Is Spirit’s XBR55 Recumbent Bike A Smart Investment? [A Review]

As Spirit’s mid-range recumbent bike, the XBR55 offers a nice combination of features and specs, while maintaining a reasonable price.

In other words, this recumbent bike has a solid features-to-price-ratio, but I may’ve made that term up…

Anyway, highlights of the XBR55 include a 24 lb flywheel, 20 levels of resistance, and a robust frame that can handle folks weighing up to 350 lb.

It also comes with an adjustable angle backrest, making it easier to find a comfortable riding position.

When it comes to the console, it’s fairly basic stuff, but the XBR55 is bluetooth compatible with apps and it does come with an included chest strap heart rate monitor.

Plus this is Spirit, so of course this model comes with an outstanding home warranty.

Put it all together, I think it’s fair to say the XBR55 is a very nice recumbent bike, but is it really worth investing in, considering the competition?

Well, that’s what I’m here to help you figure out.

In this review, I’ll go over everything this bike does and doesn’t have going for it – I’ll also compare it to some of the other top models in this price range.

After reading, you’ll be able to decide for yourself whether or not the XBR55 is the right option for you.

Let’s do this.

The Spirit XBR55 Recumbent Bike

Spirit XBR55 Recumbent Bike Trainer - SPTXBR55

I’m not sure Spirit’s as well-known as they should be.

If you’re reading this review, you’ve obviously heard of ’em before, but I get the impression they’re not nearly as mainstream as they should be.

Maybe I’m wrong, but I never really see any marketing for ’em…

Anyway, it’s a shame because I think they’re easily one of the best home fitness brands around.

Spirit’s known for building heavy-duty equipment that’s straightforward to use – and then backing them with some of the longest warranties in the biz.

They’re actually very similar to Sole Fitness, one of my other favorite brands, and this isn’t a coincidence – both brands are owned by the same company (Dyaco).

They’ve got a nice selection of cardio machines to choose from too.

When it comes to recumbent bikes, they’ve got 3 models listed for residential use to choose from – the XBR25, the XBR55, and the XBR95.

The XBR55 we’re here to discuss now is their mid-range model, which tends to be where you find the best deals.


  • 24 lb flywheel
  • 20 levels of magnetic resistance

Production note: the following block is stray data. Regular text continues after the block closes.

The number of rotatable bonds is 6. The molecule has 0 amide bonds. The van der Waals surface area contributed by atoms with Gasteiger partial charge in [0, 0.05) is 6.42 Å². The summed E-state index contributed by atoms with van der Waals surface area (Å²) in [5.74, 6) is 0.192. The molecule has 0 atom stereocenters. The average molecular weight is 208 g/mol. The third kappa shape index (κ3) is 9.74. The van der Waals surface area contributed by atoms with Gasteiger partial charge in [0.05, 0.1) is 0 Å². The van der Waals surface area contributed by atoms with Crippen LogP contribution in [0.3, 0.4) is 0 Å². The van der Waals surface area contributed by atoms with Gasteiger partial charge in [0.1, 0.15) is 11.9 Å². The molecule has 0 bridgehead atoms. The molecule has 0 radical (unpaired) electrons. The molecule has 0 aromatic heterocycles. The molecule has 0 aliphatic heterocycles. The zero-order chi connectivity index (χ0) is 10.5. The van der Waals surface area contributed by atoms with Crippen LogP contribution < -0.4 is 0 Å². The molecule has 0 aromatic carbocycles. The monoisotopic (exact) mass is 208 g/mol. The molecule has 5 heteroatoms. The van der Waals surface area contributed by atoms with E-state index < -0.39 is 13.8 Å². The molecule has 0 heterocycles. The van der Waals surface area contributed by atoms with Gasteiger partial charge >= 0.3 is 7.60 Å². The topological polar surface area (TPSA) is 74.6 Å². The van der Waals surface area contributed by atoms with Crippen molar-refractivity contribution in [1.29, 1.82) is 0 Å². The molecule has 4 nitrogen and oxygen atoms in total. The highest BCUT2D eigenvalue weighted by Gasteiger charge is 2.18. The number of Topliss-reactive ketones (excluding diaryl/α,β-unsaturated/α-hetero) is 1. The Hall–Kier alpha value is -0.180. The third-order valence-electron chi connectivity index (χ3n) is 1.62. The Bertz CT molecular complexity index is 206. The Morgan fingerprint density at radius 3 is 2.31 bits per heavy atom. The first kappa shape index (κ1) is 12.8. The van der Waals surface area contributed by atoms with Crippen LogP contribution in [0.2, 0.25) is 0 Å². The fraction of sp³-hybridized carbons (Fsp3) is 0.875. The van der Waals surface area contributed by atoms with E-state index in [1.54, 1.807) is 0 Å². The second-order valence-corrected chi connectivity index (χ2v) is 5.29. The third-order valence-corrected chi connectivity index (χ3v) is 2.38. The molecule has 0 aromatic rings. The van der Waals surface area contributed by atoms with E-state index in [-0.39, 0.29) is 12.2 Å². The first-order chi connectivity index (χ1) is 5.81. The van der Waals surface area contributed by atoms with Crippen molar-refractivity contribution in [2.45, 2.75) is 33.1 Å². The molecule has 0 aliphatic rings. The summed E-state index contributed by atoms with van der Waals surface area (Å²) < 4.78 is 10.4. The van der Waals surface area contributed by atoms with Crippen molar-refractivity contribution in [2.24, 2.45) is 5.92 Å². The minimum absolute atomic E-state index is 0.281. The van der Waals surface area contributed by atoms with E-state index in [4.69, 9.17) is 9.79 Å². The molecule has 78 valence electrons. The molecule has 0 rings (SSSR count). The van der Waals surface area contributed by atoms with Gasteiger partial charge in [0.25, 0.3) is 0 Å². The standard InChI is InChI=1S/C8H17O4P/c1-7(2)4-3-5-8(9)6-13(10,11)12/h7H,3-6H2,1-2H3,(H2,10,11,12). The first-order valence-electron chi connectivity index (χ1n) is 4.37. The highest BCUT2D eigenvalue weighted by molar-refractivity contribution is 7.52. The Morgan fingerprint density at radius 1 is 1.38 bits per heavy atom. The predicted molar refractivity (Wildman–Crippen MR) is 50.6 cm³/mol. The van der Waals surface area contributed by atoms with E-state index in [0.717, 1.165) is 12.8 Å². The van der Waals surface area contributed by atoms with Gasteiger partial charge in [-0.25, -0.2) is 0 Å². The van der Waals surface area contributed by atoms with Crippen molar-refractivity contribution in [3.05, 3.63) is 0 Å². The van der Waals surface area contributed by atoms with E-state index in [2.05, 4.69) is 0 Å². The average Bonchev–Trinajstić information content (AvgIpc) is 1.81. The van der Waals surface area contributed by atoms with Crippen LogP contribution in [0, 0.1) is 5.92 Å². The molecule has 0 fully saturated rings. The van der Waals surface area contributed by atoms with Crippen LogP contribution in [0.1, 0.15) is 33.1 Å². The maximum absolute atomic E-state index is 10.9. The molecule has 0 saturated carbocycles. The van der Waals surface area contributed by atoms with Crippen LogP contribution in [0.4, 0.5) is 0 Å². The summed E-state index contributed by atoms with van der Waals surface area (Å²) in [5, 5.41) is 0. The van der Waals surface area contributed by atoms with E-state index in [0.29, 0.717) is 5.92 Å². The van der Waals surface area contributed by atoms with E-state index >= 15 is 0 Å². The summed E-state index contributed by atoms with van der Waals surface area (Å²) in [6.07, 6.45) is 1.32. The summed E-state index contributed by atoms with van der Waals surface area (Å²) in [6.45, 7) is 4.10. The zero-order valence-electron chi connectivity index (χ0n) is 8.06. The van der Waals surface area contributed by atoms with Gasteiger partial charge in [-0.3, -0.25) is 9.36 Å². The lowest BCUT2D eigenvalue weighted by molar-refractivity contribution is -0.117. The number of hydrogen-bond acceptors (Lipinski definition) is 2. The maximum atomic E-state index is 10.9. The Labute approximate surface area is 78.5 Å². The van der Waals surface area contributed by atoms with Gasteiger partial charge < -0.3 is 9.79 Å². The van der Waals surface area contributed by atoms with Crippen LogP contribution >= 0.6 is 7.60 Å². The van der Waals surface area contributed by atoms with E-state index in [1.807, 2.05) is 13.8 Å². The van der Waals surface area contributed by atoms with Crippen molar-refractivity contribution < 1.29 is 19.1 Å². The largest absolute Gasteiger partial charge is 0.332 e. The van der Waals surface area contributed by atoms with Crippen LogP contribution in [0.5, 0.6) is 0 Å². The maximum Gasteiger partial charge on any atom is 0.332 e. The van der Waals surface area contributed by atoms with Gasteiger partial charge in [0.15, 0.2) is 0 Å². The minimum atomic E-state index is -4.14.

• 350 lb weight limit
  • Heavy frame
  • Belt drive
  • Adjustable back rest
  • Chest strap heart rate monitor included
  • Bluetooth compatible
  • Cooling fan
  • Built-in speakers
  • Amazing warranty


  • Only 10 workout programs


Recumbent bikes are great because they offer a more comfortable way to get your exercise on, but that doesn’t mean they can’t still provide a solid workout.

It mostly just depends on what they’re packin’ under the hood.

Like most other home exercise bikes, recumbents depend on a weighted flywheel and a magnetic resistance mechanism to create the resistance you work against.

True, some of the higher-end, commercial-grade bikes can provide smooth pedaling motions and strong resistances without heavy flywheels, but most home models benefit from having heavier flywheels (especially in this price range).

And just like on indoor cycles, that’s because the extra flywheel weight builds more momentum as it spins, creating a smoother pedaling motion.

The XBR55 comes with a 24 lb flywheel, which is pretty heavy for a recumbent bike.

For the sake of comparison, most affordable recumbents, like Nautilus’ R618 or Schwinn’s 270, come with flywheels in the 13 lb range.

Not to say that these bikes can’t offer a decent workout, but having the extra flywheel weight is certainly going to provide a smoother, more substantial feel.

When compared to other bikes in this price range, the XBR55 holds its own fairly well.

There’s NordicTrack’s Commercial R35, which comes with a 25 lb flywheel; there’s also Sole’s LCR, which comes with a 30 lb flywheel.